My parents help me with garden projects, my friend Heather helps with our native plants, John and Reg and Susan help with our bees. Nancy will answer the phone day or night to help with a lambing or spinning/weaving problem, Deb is up for anything (and can still take Tim "out" at the end of the day) and Charlie is coming by tonight to get Gus Truck started. Charlotte called this morning to tell me about a spinning wheel listed in the classifieds of her paper (so this makes her maybe not such a good friend ;-). Our vets take good care of all our creatures great and small and Pat will drop everything to come all the way out here to look for a foot problem when one of the horses goes lame.

I also have countless other folks that help in ways they probably don't even know - people that let me watch and learn from them, answer my questions, forward me funny emails, give me encouragement or send me ideas, listen to me vent and then bring me back to reality. Sometimes their help comes in the form of teaching me how NOT to do something. My best help, however, tends to have four legs and fur.

Now, while this doesn't look like much help (unless I guess he laid there long enough to kill the weeds underneath), Brushy is my number one employee. He'll garden, check bees, feed sheep, horses and chickens, oversee sheep shots and even pose for pictures. He initially stretched out in the sun there while I was pulling some weeds. I thought, hmm, that would be a cute photo and went in to retrieve the camera. It was dead. I charged the battery for just a few minutes, but when I came back out, Brushy was gone. I called him, he came running, I asked him to go back and pose in the flowers and he was happy to oblige. How many cats can you ask them to do something and actually have them do it. Good help indeed.

For those of you wondering why the siding has been eaten off the garage and assuming that was perpetrated by one of the dogs, I'll have you know that was the work of Popcorn PP Pants. There is a reason real farmers don't want bottle lambs.

Monday, March 12, 2007

Still Out Standing In Their Field

Those of you following the great computer fiasco will be happy to know that this blog entry is coming to you from the new, new laptop and all is well in Gateway Country.

The first Punkin’s Patch computer was a Gateway desktop. It’s still going strong. However, at over seven years old, it was time to think about a new computer and a laptop seemed the natural choice. The computer I chose - the brand to remain nameless (but the initials are HP, said in the Homer Simpson whisper) - was anticipated with high excitement, but immediately became a source of incredible frustration. Even though they have finally agreed there is something wrong that can’t be fixed over the phone by anyone in India and have already picked it up to make it “good as new”, the damage is done. Life is too short.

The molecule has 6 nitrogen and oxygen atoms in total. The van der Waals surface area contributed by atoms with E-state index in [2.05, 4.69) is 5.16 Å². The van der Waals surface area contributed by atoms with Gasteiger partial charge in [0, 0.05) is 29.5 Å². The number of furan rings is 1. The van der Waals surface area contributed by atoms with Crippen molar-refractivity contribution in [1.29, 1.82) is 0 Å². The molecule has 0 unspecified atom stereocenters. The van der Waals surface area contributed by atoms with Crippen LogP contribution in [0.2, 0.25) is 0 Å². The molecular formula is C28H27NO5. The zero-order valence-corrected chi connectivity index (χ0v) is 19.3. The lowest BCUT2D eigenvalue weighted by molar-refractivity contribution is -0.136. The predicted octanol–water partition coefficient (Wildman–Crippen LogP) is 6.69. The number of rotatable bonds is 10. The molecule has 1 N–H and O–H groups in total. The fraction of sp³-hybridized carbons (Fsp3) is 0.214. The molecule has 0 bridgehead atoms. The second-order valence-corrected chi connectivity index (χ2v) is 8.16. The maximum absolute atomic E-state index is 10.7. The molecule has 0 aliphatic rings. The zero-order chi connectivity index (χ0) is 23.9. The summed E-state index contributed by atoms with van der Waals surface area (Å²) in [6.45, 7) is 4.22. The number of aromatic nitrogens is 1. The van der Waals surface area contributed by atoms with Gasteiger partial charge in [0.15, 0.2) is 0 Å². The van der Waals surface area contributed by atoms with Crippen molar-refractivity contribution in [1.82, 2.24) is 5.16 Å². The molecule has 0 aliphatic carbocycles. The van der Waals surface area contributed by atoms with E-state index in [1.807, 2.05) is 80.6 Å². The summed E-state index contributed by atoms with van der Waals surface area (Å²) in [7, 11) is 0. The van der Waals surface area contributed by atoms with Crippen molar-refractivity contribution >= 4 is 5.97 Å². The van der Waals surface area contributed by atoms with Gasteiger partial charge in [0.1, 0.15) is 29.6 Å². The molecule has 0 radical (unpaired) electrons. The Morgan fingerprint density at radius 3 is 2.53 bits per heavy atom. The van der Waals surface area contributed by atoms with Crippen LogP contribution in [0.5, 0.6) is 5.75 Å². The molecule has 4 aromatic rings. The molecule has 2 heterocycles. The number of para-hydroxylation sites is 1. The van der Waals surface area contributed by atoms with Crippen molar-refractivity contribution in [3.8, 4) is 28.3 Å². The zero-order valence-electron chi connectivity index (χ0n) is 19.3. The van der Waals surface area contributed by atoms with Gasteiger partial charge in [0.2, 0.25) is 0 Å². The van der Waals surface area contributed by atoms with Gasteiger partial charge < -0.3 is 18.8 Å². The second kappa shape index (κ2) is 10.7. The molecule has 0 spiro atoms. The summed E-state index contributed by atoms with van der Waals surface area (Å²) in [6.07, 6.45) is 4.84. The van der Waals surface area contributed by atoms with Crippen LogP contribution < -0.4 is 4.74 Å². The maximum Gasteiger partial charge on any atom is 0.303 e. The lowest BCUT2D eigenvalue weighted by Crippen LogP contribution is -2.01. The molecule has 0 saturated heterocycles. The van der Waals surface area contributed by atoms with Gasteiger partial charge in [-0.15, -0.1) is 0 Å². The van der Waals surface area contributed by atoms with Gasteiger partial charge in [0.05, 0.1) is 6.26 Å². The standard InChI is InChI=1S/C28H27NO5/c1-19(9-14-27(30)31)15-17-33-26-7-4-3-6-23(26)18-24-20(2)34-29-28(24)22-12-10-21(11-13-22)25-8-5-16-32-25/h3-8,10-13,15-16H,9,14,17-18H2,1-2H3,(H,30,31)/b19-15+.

After my short venture into the “city” I am happy to say that my return to the “country” was a wise decision and within just a few days, my spotted sheep and I were opening a spotted box and we are all happily back in business with smiles on our faces.

“Good things come in spotted boxes (and fleeces)!”

p.s. If you've sent us an email and haven't gotten a response, it's safe to try again. If you've noticed formatting issues with the website, I'm going to start fixing those tomorrow. If you know anyone looking for a great deal on a practically brand new HP laptop, let me know!

Thursday, March 8, 2007

Hanging out with Buddha

As much as I truly love snowy winter weather, I would be lying if I didn’t own up to really enjoying springtime as well. Today was one of those really nice, warm, not too muddy, not too breezy March days. I went nuts. Now, sitting here, my back is sore, my shoulders hurt and my face is pink and wind burned. The vegetable gardens look great though.

Tim built all of our gardens on the principle of raised beds. They are fairly small and easy to manage – more for fun than serious production. We filled them with layers of sand, soil and store-bought compost. I added a thick layer of leaves this past fall. My mother taught me to add leaves. As kids, we learned this the hard way – scrunched down as low as we could get in the back seat of the car while she stuffed it to the roof with bags of leaves she picked up from curbs in front of stranger’s houses.

Over the winter, I bought Patricia Lanza’s Lasagna Gardening book. I was already fairly familiar with the idea (my mother is a “lasagna gardener” from way back), but I’m a sucker for marketing, the pictures were pretty and I got a free bug book as a special prize for ordering. It was wintertime and completely irresistible. I didn’t find any real surprises in the methods described, but I had fun with all the planting suggestions and even learned about a few new plants. Green thumbs up!

And so, tanked up on gardening books and seed catalogs and a bad case of spring fever, I went looking for trouble. The raised beds had settled quite a bit since last year, but this time, rather than buying expensive fill, I let my co-workers help me out. I added a thick layer of composted sawdust bedding from the horses and topped that with a thick layer of straw from the sheep stall.

Buddha seemed to approve.

I’m headed for the hot tub.

Saturday, March 3, 2007

Sleeping It Off

My cats follow me everywhere I go. The other night they even crossed a flooded creek to follow me out to the barn to check on everyone before I went to bed. They particularly like to walk out to The Frog Pond in the evenings. We all make our rounds – I check the bees and look at the plants, they look for frogs. Then, I’ll go sit on a bench or the pond bank and Brushy will come over and sit with me. Claire Bear usually keeps exploring and Eli likes to move a “respectable” distance away to sit and survey his kingdom. We can spend hours out there enjoying each other’s company and listening to the farm put itself to bed.

Yesterday I walked out into the middle of the side pasture to throw some hay for the sheep. I wasn’t being mobbed as usual and realized I must be missing something quite exciting, as very little distracts our sheep from food. My loyal little hiking buddy had tried to follow me and found himself in a tight situation. He carefully picked his way through far too many nosy sheep faces and then bolted at his first chance, the young sheep in hot pursuit.

There’s really only one thing to do after a trauma like that, but how can this be comfortable?